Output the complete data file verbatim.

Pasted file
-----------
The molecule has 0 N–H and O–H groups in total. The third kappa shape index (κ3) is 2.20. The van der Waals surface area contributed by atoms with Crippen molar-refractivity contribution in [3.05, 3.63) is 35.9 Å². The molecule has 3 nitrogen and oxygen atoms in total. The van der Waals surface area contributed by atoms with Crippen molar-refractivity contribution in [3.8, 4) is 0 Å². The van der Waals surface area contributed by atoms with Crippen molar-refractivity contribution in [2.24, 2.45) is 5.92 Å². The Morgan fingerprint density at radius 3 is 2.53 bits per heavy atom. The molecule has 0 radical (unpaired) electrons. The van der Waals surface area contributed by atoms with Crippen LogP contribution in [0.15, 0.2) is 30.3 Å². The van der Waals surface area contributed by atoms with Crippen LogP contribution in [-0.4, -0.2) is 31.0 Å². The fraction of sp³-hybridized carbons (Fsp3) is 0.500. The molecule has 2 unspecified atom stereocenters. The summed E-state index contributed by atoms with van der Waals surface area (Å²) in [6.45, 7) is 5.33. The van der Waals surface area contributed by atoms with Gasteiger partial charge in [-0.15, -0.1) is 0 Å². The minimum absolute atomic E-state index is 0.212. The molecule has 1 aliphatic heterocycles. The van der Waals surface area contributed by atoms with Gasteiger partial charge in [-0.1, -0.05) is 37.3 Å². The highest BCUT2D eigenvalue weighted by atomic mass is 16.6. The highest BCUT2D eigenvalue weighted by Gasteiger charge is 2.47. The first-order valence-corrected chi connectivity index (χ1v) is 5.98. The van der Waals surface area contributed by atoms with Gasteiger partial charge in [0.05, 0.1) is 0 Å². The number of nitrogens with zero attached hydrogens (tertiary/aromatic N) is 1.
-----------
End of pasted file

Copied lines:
The molecule has 0 N–H and O–H groups in total. The third kappa shape index (κ3) is 2.20. The van der Waals surface area contributed by atoms with Crippen molar-refractivity contribution in [3.05, 3.63) is 35.9 Å². The molecule has 3 nitrogen and oxygen atoms in total. The van der Waals surface area contributed by atoms with Crippen molar-refractivity contribution in [3.8, 4) is 0 Å². The van der Waals surface area contributed by atoms with Crippen molar-refractivity contribution in [2.24, 2.45) is 5.92 Å². The Morgan fingerprint density at radius 3 is 2.53 bits per heavy atom. The molecule has 0 radical (unpaired) electrons. The van der Waals surface area contributed by atoms with Crippen LogP contribution in [0.15, 0.2) is 30.3 Å². The van der Waals surface area contributed by atoms with Crippen LogP contribution in [-0.4, -0.2) is 31.0 Å². The fraction of sp³-hybridized carbons (Fsp3) is 0.500. The molecule has 2 unspecified atom stereocenters. The summed E-state index contributed by atoms with van der Waals surface area (Å²) in [6.45, 7) is 5.33. The van der Waals surface area contributed by atoms with Gasteiger partial charge in [-0.15, -0.1) is 0 Å². The minimum absolute atomic E-state index is 0.212. The molecule has 1 aliphatic heterocycles. The van der Waals surface area contributed by atoms with Gasteiger partial charge in [-0.1, -0.05) is 37.3 Å². The highest BCUT2D eigenvalue weighted by atomic mass is 16.6. The highest BCUT2D eigenvalue weighted by Gasteiger charge is 2.47. The first-order valence-corrected chi connectivity index (χ1v) is 5.98. The van der Waals surface area contributed by atoms with Gasteiger partial charge in [0.05, 0.1) is 0 Å². The number of nitrogens with zero attached hydrogens (tertiary/aromatic N) is 1.